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Mx1-cre mediated Rgs12 conditional knockout mice exhibit increased bone mass phenotype

Permanent URL:
http://handle.nal.usda.gov/10113/58059
File:
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Abstract:
Regulators of G-protein Signaling (Rgs) proteins are the members of a multigene family of GTPase-accelerating proteins (GAP) for the Galpha subunit of heterotrimeric G-proteins. Rgs proteins play critical roles in the regulation of G protein couple receptor (GPCR) signaling in normal physiology and human diseases such as cancer, heart diseases, and inflammation. Rgs12 is the largest protein of the Rgs protein family. Some in vitro studies have demonstrated that Rgs12 plays a critical role in regulating cell differentiation and migration; however its function and mechanism in vivo is largely unknown. Here, we generated a floxed Rgs12 allele (Rgs12(flox/flox) ) in which the exon 2, containing both PDZ and PTB_PID domains of Rgs12, was flanked with two loxp sites. By using the inducible Mx1-cre and Poly I:C system to specifically delete Rgs12 at postnatal 10 days in interferon-responsive cells including monocyte and macrophage cells, we found that Rgs12 mutant mice had growth retardation with the phenotype of increased bone mass. We further found that deletion of Rgs12 reduced osteoclast numbers and had no significant effect on osteoblast formation. Thus,Rgs12(flox/flox) conditional mice provide a valuable tool for in vivo analysis of Rgs12 function and mechanism through time- and cell-specific deletion of Rgs12.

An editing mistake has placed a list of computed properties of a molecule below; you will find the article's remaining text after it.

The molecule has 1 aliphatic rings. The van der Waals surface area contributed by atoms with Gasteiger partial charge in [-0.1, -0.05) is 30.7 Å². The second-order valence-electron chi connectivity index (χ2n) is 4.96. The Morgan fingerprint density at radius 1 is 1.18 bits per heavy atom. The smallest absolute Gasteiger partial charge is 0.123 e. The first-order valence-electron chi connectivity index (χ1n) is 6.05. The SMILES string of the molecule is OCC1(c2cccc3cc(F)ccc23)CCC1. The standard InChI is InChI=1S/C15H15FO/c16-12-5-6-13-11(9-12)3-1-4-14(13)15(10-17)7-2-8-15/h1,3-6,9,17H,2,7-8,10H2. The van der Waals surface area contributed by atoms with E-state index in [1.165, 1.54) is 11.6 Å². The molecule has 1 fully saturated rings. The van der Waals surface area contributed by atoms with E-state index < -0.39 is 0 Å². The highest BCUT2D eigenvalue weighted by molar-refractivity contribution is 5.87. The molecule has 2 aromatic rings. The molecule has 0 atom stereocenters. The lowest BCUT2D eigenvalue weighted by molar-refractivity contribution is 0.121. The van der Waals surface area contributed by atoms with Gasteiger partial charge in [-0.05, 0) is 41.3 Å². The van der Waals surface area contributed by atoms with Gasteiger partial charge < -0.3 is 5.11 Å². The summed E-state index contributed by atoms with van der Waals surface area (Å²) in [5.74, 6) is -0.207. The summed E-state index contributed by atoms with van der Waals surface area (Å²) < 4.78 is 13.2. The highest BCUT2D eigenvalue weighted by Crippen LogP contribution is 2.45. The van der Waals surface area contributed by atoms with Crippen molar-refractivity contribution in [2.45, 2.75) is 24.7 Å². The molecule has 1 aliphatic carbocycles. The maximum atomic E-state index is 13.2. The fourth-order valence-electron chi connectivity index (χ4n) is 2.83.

Author(s):
Shuying Yang , Yi-Ping Li , Tongjun Liu , Xiaoning He , Xue Yuan , Chunyi Li , Jay Cao , Yunjung Kim
Subject(s):
G-proteins , GTPase-activating proteins , bone density , cell differentiation , growth retardation , heart diseases , human diseases , human physiology , in vitro studies , inflammation , interferons , knockout mutants , macrophages , mice , monocytes , multigene family , osteoblasts , osteoclasts , phenotype , receptors
Source:
Genesis 2013 3 1 v.51
Language:
English
Year:
2013
Collection:
Journal Articles, USDA Authors, Peer-Reviewed
Rights:
Works produced by employees of the U.S. Government as part of their official duties are not copyrighted within the U.S. The content of this document is not copyrighted.